Rosa Webinar Series

Webinar Program

A Mechanistic QSP Model of Alzheimer’s Disease Yields Insights into Pathophysiological and Therapeutic Mechanisms

Colleen Witt, PhD, Principal Scientist, Rosa & Co. LLC
Robert Sheehan, PhD, Senior Modeler, Rosa & Co. LLC

Colleen Witt
Dr. Witt has over 25 years of research experience in immunology and neurobiology. Prior to her work with Rosa, Dr. Witt worked as Research Professor at the University of Texas, San Antonio, and served as Director for the core facility of the Specialized Neuroscience Research Program. She has been with Rosa for 9 years and has served as scientific lead on numerous modeling projects focused on disorders of the central and peripheral nervous systems, as well as other non-neuronal inflammatory diseases. Dr. Witt earned her PhD in immunology from the University of Alabama at Birmingham before doing post-doctoral work at the University of California, Berkeley.

Robert Sheehan
Dr. Sheehan has over 10 years of research experience in computational and systems biology. Prior to his work with Rosa, Dr. Sheehan worked as a Postdoctoral Fellow at the Laboratory of Systems Pharmacology at Harvard Medical School. He has been with Rosa for 5 years and has served as modeling lead on numerous projects focused on disorders of the central and peripheral nervous systems, as well as other disease areas including oncology and inflammatory disorders. Dr. Sheehan earned his PhD in computational biology from the University of Pittsburgh.

This Webinar
In this webinar we will discuss results from our paper with colleagues from Roche and Genentech that received the ISoP 2023 Outstanding Research Manuscript Award.

Alzheimer's disease (AD) is an inherently challenging disease to study, given the long time scales and the difficulties in measuring biochemical and physiological changes. QSP can help reduce uncertainty and guide clinical trial design. We developed a QSP model representing amyloid beta (Aβ) pathophysiology in AD. The model includes Aβ production and aggregation, transport of soluble species between brain, cerebrospinal fluid (CSF), and plasma, and pharmacokinetics, transport, and binding dynamics of multiple monoclonal antibodies, measuring response by PET and CSF/plasma biomarkers. Model components were calibrated to internal and literature data, including from clinical trials for anti‐Aβ monoclonal antibodies (mAbs).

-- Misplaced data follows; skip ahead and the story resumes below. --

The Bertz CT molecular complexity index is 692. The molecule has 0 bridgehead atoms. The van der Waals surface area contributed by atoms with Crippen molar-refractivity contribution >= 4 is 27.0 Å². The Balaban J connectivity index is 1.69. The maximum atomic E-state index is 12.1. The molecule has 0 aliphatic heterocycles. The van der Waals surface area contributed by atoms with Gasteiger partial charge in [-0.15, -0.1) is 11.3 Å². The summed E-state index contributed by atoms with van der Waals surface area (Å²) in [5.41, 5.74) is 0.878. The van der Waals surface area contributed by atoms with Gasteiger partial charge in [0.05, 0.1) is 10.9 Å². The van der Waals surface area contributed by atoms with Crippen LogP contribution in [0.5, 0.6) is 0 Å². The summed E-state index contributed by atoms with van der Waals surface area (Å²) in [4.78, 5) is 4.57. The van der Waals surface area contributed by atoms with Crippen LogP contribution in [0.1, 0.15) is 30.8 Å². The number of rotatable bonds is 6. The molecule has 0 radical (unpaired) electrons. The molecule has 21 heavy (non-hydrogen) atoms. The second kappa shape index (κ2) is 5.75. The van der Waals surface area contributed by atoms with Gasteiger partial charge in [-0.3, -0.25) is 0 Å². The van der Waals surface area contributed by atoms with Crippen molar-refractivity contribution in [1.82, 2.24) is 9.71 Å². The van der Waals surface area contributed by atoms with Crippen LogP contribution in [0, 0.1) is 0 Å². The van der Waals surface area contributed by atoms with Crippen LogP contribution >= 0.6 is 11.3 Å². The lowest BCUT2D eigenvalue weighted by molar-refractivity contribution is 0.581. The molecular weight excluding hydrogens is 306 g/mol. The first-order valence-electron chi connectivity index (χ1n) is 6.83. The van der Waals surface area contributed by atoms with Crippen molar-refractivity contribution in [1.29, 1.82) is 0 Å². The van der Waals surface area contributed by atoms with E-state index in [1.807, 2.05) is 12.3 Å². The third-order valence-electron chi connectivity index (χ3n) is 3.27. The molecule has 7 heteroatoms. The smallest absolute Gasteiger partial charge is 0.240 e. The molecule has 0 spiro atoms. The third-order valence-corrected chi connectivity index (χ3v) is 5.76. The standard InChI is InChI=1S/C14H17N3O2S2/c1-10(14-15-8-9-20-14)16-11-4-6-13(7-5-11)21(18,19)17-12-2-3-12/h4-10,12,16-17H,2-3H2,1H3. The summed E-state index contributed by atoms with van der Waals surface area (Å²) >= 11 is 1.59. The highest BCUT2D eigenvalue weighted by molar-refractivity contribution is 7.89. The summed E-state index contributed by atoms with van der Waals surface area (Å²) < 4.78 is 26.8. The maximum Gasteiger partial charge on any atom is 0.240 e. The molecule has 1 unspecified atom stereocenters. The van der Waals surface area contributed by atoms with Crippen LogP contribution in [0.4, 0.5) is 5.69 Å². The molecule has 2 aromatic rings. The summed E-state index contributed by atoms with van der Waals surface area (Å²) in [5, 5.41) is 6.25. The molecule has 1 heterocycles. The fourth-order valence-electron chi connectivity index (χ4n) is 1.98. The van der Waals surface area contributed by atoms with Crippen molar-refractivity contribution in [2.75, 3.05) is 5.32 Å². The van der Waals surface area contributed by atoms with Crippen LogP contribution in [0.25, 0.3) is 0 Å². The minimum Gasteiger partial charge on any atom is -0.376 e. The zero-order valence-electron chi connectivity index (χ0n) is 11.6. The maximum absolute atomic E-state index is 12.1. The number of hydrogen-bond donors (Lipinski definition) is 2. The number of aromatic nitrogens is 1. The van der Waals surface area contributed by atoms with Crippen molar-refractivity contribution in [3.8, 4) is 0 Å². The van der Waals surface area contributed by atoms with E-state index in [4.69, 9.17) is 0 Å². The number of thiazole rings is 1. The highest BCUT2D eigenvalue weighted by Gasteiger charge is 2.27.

In addition to predicting response to therapy, the model supports investigation of pathophysiological mechanisms and dynamics. For example, the model was initially developed for an apolipoprotein E (APOE) ɛ4 allele carrier as the first virtual patient (VP). We then implemented the known mechanistic effects of ApoE4 in the Platform and created an APOE ɛ4 noncarrier VP. We will demonstrate that with no other changes, the noncarrier VP’s predicted total Aβ burden and progression rate were consistent with literature data, suggesting that the known mechanistic ApoE4 effects are sufficient to explain the clinical differences.

In reproducing the impact of therapeutic mAb treatment on removal of aggregated Aβ, the model provided insight into the role of microglial activation. We will demonstrate why, to account for the observed Aβ clearance dynamics, the involvement and contribution to clearance by activated microglia must extend beyond the site of mAb binding.

The model can be used for exploration of other Aβ-directed therapies, or it can be expanded, e.g., to investigate additional AD mechanisms such as Tau pathology.